Light Vehicles and How They Got That Way
The approach that is clearly being taken by engineers to create vehicles is to use the right materials in the right places. The time of a single dominant material is gone and unlikely ever to return.
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Honda Clarity Fuel Cell
When you’re making a hydrogen-powered vehicle, you want to make it as light as possible.
And consequently, it is a multi-material vehicle. For example, there is a lot of steel being used for the structure. They’re using 1,500-MPa hot-stamped steel in the frame and a high-formability 980-MPa steel, as well, with this being what is thought to be the first such application in the world. Those two alloys account for about 40 percent of the frame.
In addition to which, there are 780-, 590-, 440-, 270-MPa steels used for the structure.
All in, the weight of the structure is approximately 15 percent lighter than an Accord.
Aluminum is used, as well. The hood, fenders, doors and trunk lid, for example. The rear parcel shelf and the rear bulkhead. Even the front bumper beam and the door beams are made with a 7000-series aluminum alloy.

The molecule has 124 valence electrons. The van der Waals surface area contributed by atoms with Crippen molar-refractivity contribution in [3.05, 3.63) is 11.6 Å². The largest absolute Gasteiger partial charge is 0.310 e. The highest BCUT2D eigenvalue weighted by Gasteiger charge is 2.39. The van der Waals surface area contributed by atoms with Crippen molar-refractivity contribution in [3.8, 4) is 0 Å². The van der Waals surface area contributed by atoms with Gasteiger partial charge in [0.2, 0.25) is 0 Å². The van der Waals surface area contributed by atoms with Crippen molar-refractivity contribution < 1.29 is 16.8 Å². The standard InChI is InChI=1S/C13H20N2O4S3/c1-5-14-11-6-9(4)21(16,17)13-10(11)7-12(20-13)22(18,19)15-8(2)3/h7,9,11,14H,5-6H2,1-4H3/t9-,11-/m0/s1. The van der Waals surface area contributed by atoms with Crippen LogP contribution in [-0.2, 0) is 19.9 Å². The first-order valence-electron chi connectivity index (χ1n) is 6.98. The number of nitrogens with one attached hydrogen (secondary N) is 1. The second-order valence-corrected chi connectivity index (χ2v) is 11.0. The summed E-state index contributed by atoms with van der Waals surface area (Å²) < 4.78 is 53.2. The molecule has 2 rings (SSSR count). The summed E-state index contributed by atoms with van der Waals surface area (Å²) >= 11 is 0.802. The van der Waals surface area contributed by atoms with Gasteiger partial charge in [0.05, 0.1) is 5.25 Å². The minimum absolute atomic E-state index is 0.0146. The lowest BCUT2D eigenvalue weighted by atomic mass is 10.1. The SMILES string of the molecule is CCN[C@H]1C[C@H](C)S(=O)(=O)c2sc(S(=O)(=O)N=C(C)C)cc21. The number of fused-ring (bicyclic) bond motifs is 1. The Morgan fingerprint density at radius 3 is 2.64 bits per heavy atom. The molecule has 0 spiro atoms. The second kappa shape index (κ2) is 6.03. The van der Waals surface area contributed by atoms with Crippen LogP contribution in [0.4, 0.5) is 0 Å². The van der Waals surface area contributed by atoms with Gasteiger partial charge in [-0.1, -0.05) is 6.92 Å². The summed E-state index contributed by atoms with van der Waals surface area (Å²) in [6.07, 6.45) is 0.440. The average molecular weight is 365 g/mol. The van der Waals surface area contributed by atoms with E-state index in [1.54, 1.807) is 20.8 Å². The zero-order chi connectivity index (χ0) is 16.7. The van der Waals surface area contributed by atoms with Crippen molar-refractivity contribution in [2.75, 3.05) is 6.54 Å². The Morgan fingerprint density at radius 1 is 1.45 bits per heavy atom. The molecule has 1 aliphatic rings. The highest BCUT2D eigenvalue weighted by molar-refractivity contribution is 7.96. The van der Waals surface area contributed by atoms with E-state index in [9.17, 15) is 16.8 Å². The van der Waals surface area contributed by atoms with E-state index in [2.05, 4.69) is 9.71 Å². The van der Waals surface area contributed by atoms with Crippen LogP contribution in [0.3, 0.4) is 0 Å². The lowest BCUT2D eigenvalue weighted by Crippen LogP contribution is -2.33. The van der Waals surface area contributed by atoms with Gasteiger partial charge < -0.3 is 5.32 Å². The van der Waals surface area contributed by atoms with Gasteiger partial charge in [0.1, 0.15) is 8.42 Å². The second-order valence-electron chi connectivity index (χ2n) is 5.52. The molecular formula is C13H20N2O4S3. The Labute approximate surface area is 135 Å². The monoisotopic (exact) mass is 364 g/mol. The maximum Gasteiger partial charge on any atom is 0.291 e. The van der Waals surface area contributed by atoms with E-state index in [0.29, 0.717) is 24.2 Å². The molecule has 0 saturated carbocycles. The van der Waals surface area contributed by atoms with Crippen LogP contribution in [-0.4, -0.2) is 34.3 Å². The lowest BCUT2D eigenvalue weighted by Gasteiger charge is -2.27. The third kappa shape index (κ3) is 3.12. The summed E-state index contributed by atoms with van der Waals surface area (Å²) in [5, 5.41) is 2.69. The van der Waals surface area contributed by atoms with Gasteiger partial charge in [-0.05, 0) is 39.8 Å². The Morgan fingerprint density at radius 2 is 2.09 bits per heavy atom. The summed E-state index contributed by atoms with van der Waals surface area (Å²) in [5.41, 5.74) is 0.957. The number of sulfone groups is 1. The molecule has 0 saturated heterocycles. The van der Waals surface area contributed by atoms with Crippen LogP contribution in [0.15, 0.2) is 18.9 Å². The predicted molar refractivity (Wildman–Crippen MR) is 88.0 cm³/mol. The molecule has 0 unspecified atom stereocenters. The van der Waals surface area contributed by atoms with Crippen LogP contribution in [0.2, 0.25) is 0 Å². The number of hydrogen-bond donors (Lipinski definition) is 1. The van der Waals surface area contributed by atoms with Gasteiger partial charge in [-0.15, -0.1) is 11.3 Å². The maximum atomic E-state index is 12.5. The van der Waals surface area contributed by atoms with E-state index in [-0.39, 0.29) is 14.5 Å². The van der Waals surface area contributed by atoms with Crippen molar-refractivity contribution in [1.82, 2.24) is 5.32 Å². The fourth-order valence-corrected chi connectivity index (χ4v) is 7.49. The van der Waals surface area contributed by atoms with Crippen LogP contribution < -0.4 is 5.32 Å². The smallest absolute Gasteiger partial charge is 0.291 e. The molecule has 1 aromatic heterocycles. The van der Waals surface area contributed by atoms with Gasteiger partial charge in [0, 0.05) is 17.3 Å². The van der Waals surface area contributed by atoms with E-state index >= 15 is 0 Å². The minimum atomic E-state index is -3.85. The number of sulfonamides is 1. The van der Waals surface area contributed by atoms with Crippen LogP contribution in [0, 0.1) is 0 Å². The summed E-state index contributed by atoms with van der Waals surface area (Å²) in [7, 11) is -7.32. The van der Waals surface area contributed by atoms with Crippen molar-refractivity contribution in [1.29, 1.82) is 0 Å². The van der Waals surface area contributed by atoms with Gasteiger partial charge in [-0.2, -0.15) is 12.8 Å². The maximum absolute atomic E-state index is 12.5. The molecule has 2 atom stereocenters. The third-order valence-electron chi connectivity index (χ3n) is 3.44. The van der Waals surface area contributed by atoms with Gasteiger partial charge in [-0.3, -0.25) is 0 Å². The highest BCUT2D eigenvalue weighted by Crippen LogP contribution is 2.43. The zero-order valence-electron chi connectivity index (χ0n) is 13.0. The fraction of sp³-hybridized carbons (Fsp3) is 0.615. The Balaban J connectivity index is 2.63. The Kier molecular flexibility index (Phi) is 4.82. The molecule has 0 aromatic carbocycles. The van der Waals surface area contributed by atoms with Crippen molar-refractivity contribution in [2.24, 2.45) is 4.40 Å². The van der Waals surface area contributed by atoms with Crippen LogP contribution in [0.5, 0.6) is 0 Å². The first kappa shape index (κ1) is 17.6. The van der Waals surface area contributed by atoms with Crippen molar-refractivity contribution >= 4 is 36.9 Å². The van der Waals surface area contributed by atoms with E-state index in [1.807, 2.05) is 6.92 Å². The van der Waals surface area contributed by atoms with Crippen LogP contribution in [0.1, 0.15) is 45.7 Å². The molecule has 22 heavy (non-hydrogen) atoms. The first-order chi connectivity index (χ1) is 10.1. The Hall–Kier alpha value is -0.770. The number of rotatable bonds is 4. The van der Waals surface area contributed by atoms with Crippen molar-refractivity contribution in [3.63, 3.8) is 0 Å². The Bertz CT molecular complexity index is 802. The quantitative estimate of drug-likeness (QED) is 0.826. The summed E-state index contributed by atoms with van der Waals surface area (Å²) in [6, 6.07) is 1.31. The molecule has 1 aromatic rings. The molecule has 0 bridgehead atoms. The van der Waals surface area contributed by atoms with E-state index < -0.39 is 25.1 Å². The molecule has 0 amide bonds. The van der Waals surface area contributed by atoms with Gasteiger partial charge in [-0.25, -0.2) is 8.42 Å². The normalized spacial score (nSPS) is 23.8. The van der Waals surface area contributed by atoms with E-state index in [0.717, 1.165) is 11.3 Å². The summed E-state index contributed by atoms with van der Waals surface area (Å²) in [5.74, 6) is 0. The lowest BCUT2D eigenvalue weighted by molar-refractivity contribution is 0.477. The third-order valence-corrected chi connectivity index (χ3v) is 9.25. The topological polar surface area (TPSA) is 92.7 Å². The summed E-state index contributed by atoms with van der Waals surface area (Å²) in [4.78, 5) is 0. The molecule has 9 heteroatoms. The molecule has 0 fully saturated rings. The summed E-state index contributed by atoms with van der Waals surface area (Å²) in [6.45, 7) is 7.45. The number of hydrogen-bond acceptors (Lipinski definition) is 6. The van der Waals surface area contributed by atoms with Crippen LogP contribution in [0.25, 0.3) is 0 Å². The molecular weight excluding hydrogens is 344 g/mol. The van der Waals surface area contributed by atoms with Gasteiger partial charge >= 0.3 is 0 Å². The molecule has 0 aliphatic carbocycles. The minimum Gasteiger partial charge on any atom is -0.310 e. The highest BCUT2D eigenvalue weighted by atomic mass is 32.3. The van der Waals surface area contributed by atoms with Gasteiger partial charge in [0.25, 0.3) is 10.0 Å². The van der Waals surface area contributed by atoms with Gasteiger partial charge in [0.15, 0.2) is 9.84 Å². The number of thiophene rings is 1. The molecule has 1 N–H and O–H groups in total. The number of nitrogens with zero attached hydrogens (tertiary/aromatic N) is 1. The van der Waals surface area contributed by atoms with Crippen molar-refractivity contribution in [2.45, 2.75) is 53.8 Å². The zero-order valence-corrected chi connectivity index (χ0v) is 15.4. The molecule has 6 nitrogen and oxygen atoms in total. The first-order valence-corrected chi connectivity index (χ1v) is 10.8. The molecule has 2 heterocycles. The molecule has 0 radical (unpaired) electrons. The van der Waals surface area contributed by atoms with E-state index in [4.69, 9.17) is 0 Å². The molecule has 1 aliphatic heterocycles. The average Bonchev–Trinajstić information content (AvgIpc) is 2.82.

While on the subject of bumper beams, the rear bumper beam is a glass-fiber-reinforced plastic component, consisting of layered discontinuous and continuous glass fibers, which is also thought to be a world’s first.
Back to aluminum. There is a die-cast, hollow aluminum front subframe developed using know-how from Honda’s motorcycle manufacturing. This single-piece structure with closed sections and no welding flanges is 20 percent lighter versus conventionally produced components.
The rear subframe is a squeeze-cast aluminum structure that is engineered to handle the loads of the two hydrogen storage tanks (one 24 liters, the other 117 liters). It is 27 percent lighter than the subframe of the previous-generation Clarity.
And aluminum is used in the front and rear suspensions, as well. The front lower arm is forged aluminum is 30 percent lighter than a conventional stamped steel part. There is a hollow knuckle, 10 percent lighter and a solid version. All of the arms of the rear multi-link suspension are forged aluminum; on the previous Clarity they were all steel; this arrangement is 40 percent lighter. The tie rod is produced with what is said to be the “world’s first high-strength aluminum forging method”; it is 20 percent lighter than a conventional component.
BMW 5 Series
BMW has an approach called “EfficientLightweight.” Which, in the case of the new 5 Series, has resulted in a weight reduction of up to 137 pounds from the previous generation car.